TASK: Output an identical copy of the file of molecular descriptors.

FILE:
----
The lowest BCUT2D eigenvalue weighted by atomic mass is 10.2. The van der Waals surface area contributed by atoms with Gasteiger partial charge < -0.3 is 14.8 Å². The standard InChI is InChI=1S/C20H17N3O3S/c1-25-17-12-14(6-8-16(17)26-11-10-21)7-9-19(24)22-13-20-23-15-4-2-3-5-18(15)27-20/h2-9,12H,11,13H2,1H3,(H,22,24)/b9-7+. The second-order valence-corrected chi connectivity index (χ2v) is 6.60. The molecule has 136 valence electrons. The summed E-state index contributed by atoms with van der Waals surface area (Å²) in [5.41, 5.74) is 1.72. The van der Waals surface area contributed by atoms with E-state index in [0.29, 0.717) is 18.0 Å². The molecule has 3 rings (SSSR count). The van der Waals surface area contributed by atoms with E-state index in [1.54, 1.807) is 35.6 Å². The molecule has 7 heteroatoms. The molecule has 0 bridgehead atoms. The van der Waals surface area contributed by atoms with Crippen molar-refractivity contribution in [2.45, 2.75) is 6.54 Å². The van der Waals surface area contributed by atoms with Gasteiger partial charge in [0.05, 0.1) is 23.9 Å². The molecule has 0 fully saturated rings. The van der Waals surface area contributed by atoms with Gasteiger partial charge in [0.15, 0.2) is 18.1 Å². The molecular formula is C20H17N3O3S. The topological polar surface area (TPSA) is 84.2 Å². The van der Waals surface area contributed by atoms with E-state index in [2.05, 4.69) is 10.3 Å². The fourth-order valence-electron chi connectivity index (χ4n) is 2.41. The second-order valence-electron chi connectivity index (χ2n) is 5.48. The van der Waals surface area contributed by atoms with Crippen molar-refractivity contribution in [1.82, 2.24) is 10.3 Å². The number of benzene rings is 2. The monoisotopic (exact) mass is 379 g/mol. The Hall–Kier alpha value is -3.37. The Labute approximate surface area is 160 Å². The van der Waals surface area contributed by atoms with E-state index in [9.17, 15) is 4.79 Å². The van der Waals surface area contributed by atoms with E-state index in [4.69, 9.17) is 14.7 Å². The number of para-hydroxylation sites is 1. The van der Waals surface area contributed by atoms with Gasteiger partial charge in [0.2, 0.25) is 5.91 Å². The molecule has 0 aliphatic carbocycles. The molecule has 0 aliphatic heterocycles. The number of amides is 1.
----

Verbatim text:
The lowest BCUT2D eigenvalue weighted by atomic mass is 10.2. The van der Waals surface area contributed by atoms with Gasteiger partial charge < -0.3 is 14.8 Å². The standard InChI is InChI=1S/C20H17N3O3S/c1-25-17-12-14(6-8-16(17)26-11-10-21)7-9-19(24)22-13-20-23-15-4-2-3-5-18(15)27-20/h2-9,12H,11,13H2,1H3,(H,22,24)/b9-7+. The second-order valence-corrected chi connectivity index (χ2v) is 6.60. The molecule has 136 valence electrons. The summed E-state index contributed by atoms with van der Waals surface area (Å²) in [5.41, 5.74) is 1.72. The van der Waals surface area contributed by atoms with E-state index in [0.29, 0.717) is 18.0 Å². The molecule has 3 rings (SSSR count). The van der Waals surface area contributed by atoms with E-state index in [1.54, 1.807) is 35.6 Å². The molecule has 7 heteroatoms. The molecule has 0 bridgehead atoms. The van der Waals surface area contributed by atoms with Crippen molar-refractivity contribution in [2.45, 2.75) is 6.54 Å². The van der Waals surface area contributed by atoms with Gasteiger partial charge in [0.05, 0.1) is 23.9 Å². The molecule has 0 fully saturated rings. The van der Waals surface area contributed by atoms with Gasteiger partial charge in [0.15, 0.2) is 18.1 Å². The molecular formula is C20H17N3O3S. The topological polar surface area (TPSA) is 84.2 Å². The van der Waals surface area contributed by atoms with E-state index in [2.05, 4.69) is 10.3 Å². The fourth-order valence-electron chi connectivity index (χ4n) is 2.41. The second-order valence-electron chi connectivity index (χ2n) is 5.48. The van der Waals surface area contributed by atoms with Crippen molar-refractivity contribution in [1.82, 2.24) is 10.3 Å². The number of benzene rings is 2. The monoisotopic (exact) mass is 379 g/mol. The Hall–Kier alpha value is -3.37. The Labute approximate surface area is 160 Å². The van der Waals surface area contributed by atoms with E-state index in [9.17, 15) is 4.79 Å². The van der Waals surface area contributed by atoms with E-state index in [4.69, 9.17) is 14.7 Å². The number of para-hydroxylation sites is 1. The van der Waals surface area contributed by atoms with Gasteiger partial charge in [0.2, 0.25) is 5.91 Å². The molecule has 0 aliphatic carbocycles. The molecule has 0 aliphatic heterocycles. The number of amides is 1.